Voice of the Customer: Listen to Learn and Learn to Listen

Companies will always chase customers and find out what makes them tick: what makes them loyal brand champions, why they churn, or why they may be ambivalent about products and services.

Enter Voice of the Customer (VoC) solutions. Daniel Ziv, vice president of voice of the customer analytics at Verint, says that his company sees more adoption of VoC.

"Now we're seeing that VoC is becoming a lot more strategic and centralized," Ziv says. "By creating a more personalized experience [with VoC], the customer feels as though a company is listening to their concerns, which creates a closed loop approach versus 'let's monitor and hear what people are saying.'"

These solutions have been around for a long time, usually in the form of a simple survey, which VoC is not. Or a company may mistake Net Promoter Scores (NPS) for VoC, which some analysts say is incorrect.

"There's a misunderstanding that you can ask one question and that one question can answer if a customer is happy, and it just doesn't work that way," says Donna Fluss, president of DMG Consulting. "If that answer is that they're not happy, it doesn't tell you why they're not happy."

Kurt Williams, chief product officer at Mindshare, agrees, and says that it's equally important to uncover issues that companies aren't aware of.

"You need discovery," he says. "You can play twenty questions with your customers all day, but what are the things you didn't see coming? What are the unexpected things, the unknowns? Those are things that need to be watched."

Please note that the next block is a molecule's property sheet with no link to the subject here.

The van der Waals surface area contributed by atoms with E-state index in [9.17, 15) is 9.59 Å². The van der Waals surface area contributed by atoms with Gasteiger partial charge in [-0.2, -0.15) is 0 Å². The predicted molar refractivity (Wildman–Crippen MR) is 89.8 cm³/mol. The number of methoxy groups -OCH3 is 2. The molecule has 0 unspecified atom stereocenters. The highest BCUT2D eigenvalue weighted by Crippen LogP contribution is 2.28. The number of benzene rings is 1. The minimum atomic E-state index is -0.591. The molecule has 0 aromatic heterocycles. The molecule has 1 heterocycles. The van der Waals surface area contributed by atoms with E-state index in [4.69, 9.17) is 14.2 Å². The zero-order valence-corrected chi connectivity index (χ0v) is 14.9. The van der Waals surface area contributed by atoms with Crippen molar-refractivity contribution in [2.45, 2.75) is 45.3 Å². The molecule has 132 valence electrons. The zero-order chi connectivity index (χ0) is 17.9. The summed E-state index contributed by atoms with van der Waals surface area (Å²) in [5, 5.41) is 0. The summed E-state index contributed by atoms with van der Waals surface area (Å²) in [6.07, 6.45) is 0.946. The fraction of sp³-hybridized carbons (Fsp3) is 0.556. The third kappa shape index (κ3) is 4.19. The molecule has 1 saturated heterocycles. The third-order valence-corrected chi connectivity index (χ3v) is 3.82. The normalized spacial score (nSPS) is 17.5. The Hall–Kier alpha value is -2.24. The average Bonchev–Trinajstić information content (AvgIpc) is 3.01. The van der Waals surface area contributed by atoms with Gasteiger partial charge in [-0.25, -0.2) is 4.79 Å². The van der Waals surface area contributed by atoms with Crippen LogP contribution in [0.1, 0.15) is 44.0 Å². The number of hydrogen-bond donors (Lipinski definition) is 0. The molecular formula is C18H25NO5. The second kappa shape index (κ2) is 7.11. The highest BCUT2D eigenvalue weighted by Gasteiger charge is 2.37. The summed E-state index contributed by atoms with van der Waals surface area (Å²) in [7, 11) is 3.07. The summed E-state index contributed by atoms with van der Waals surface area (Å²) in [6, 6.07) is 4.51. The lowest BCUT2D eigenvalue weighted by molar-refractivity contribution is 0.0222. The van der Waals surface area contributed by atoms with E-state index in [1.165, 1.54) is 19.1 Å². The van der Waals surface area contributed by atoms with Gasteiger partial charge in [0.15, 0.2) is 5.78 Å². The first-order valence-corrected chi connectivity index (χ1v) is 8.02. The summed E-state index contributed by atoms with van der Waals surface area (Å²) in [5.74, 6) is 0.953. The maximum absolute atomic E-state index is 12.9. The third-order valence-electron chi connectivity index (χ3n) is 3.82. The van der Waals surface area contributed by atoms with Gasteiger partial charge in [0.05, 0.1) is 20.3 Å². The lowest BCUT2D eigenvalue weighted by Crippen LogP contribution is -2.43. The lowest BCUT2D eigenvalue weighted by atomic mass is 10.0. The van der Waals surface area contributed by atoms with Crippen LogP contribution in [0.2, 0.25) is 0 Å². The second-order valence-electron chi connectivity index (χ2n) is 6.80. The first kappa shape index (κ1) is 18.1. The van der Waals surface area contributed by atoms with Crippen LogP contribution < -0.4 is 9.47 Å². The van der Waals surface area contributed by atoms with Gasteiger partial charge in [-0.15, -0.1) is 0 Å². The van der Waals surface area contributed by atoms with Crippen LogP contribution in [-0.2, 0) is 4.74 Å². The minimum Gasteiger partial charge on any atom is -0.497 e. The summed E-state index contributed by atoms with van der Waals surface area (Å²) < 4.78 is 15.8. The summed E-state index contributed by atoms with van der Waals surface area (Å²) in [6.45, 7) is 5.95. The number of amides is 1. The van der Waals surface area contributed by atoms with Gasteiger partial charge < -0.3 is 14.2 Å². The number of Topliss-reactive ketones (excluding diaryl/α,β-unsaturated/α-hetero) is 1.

To unearth what could be a virtual gold mine, VoC means deploying a slew of analytics: speech, text, IVR, Web and desktop.

But it's not enough to deploy VoC programs and not follow up on findings. Actionable steps need to be taken, Williams says.

"It's easy to turn on [a VoC] program and then forget about it and let it run in the background, especially when customers rely on just alerts," Williams says. "It's easy to fall into that habit and be passive. You need to find creative ways to use and leverage that data."

One incentive to deploy VoC is ROI, says Ziv. There are associated hard dollar costs with VoC, and companies can become more efficient and effective ."If you understand what drives people to call you five times about what gets them frustrated, that can save the company money," he says.

As far as the future of VoC, the analysts agree that solutions will gain in popularity and even expand beyond their capabilities today.

"We've been talking about other concepts [beyond VoC], like customer experience, analytics, engagement, optimization, and monitoring," Ziv says. "It's not just about monitoring about what customers say but how we translate that, personalize the experience, cross channel. These things go beyond the traditional VoC and will probably get new names."

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